What are the signs of myelofibrosis?
About one third of individuals with myelofibrosis have no symptoms, which can make the disease difficult to detect. As the number of abnormal cells increase and healthy cells decrease, symptoms tend to develop, most often related to a low red blood cell count (anemia) or enlarged spleen. Anemia commonly presents as paleness, generalized fatigue, and shortness of breath during activity. Approximately 50-70% of patients report fatigue at the time of diagnosis. People may also develop chest pain or dizziness as the heart has to work harder to get adequate oxygen to the brain and other organs when the red blood cell count is low. A minority of patients report "constitutional symptoms", which include weight loss, low-grade fever, and night sweats. Many patients will also experience intense itching, known as pruritis, caused by inflammation in the body.
Severe anemia, easy bruising or bleeding, and multiple infections can result because of the lack of healthy blood cells. An enlarged spleen (splenomegaly) and/or liver (hepatomegaly) may also occur. When the bone marrow scars, the liver and spleen try to make blood cells to compensate (called extramedullary hematopoiesis), causing these organs to swell. Approximately 25-50% of patients will have symptoms from an enlarged spleen at diagnosis, including pain with deep breaths, loss of appetite and feeling full after eating a small amount (called early satiety). Extramedullary hematopoiesis can also occur in other parts of the body (lymph nodes, spinal cord, lungs), causing swelling in these areas, leading to symptoms.
How is myelofibrosis diagnosed?
The diagnosis of MF is based on the results of a number of different tests:
Complete Blood Count (CBC): CBC is the most common blood test. It uses a machine to evaluate the number of red blood cells, platelets, and white blood cells circulating in the blood. The amount of hemoglobin, the substance which carries oxygen in red blood cells, is also assessed on a CBC. A low red blood cell count is known as anemia, which is common in this disease. Additionally, the platelet counts and white blood cells counts can either be elevated or low.
Peripheral Blood Smear: A small sample of blood can be smeared on a slide and examined under a microscope to count cells by hand as well as examine them for defects.
The body's normal response to anemia is to form new blood cells. Because this occurs poorly in myelofibrosis, immature blood cells are seen in the circulating blood. This is known as leukoerythroblastosis. Red blood cells frequently appear abnormal in myelofibrosis on a peripheral smear with unusual shapes and sizes, reflecting defective production of the red blood cells.
Defects in the appearance of the platelets and white blood cells can also be seen on a peripheral smear. Similar to red blood cells, immature platelets and white blood cells may be seen on a blood smear.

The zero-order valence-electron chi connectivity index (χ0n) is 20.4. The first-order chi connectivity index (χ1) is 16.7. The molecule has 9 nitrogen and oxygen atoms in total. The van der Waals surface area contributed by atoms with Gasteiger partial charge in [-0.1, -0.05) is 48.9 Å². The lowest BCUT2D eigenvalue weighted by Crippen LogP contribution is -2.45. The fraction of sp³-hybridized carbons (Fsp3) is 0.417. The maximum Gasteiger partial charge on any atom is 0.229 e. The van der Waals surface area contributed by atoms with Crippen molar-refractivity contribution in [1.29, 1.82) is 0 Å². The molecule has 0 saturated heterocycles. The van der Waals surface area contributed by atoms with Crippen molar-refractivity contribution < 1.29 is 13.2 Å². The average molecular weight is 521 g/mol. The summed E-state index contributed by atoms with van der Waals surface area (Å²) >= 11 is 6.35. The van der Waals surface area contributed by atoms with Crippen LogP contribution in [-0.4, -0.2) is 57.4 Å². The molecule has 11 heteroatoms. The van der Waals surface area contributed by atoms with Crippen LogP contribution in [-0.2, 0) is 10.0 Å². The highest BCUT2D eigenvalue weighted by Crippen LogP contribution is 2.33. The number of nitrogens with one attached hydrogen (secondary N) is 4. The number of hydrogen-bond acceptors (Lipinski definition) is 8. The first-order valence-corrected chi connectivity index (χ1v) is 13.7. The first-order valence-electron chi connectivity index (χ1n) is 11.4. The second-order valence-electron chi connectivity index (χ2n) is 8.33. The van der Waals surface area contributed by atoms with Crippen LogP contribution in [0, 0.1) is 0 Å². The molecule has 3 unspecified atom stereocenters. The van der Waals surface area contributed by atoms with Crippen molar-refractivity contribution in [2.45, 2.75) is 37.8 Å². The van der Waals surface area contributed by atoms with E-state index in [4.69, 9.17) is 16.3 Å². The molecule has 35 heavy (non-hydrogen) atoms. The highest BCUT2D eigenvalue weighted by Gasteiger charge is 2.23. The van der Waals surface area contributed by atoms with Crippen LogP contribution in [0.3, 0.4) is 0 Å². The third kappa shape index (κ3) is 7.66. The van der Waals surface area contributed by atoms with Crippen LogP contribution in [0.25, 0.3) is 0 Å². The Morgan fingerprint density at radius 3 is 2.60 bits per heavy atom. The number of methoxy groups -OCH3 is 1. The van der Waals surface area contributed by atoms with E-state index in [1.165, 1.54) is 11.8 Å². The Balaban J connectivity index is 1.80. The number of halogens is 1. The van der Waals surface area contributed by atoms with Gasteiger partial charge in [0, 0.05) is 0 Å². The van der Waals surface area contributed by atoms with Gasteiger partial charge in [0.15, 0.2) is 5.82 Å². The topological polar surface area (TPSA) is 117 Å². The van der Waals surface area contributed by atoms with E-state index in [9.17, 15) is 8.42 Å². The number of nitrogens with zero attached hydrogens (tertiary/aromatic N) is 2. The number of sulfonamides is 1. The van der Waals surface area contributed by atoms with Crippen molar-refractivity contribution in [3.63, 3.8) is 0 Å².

Bone Marrow Biopsy: A bone marrow biopsy is required for the diagnosis of myelofibrosis. Generally, this involves local anesthetic being injected into the buttock region and a small core of bone marrow taken out using a needle. A bone marrow aspiration, which is less invasive, is frequently unsuccessful because of the scarring. The scarring will cause the aspiration to be "dry", with no cells present.
In myelofibrosis, the bone marrow biopsy typically finds fibrosis, or scarring, of the marrow. Hyperplasia, which is an increase in the precursor cells (the cells that develop into mature red & white blood cells and platelets), is nearly always seen. This increase in precursor cells can be in one or multiple cell lines. For example an increase in the number of megakaryocytes, which will go on to form platelets in the blood, is known as megakaryocyte hyperplasia. These megakaryocytes may also appear abnormal under the microscope. Increased (thrombocytosis) or decreased (thrombocytopenia) platelets can be seen in the peripheral blood of individuals as well.
Molecular Testing: Testing for gene mutations including JAK2, CALR and MPL are also essential in the diagnosis of MF.
The World Health Organization (WHO) has developed the following criteria for the diagnosis of myelofibrosis. A patient must meet all 3 major criteria as well as 1 minor criteria for a diagnosis of primary myelofibrosis.
- Proliferation and atypia of megakaryocytes accompanied by either reticulin and/or collagen fibrosis grades 2 or 3 on a scale of 0-3
- Not meeting WHO criteria for ET, PV, BCR-ABL1 positive chronic myelogenous leukemia, myelodysplastic syndromes, or other myeloid neoplasm
- Presences of JAK2, CALR, or MPL mutation or in the absence of these mutations, presence of another clonal marker or absence of reactive myelofibrosis
- Anemia not attributed to a comorbid condition
- Leukocytosis ≥ 11 x 109/L
- Palpable splenomegaly
- LDH increased to above upper normal limit of institutional reference range
What are the treatments for MF?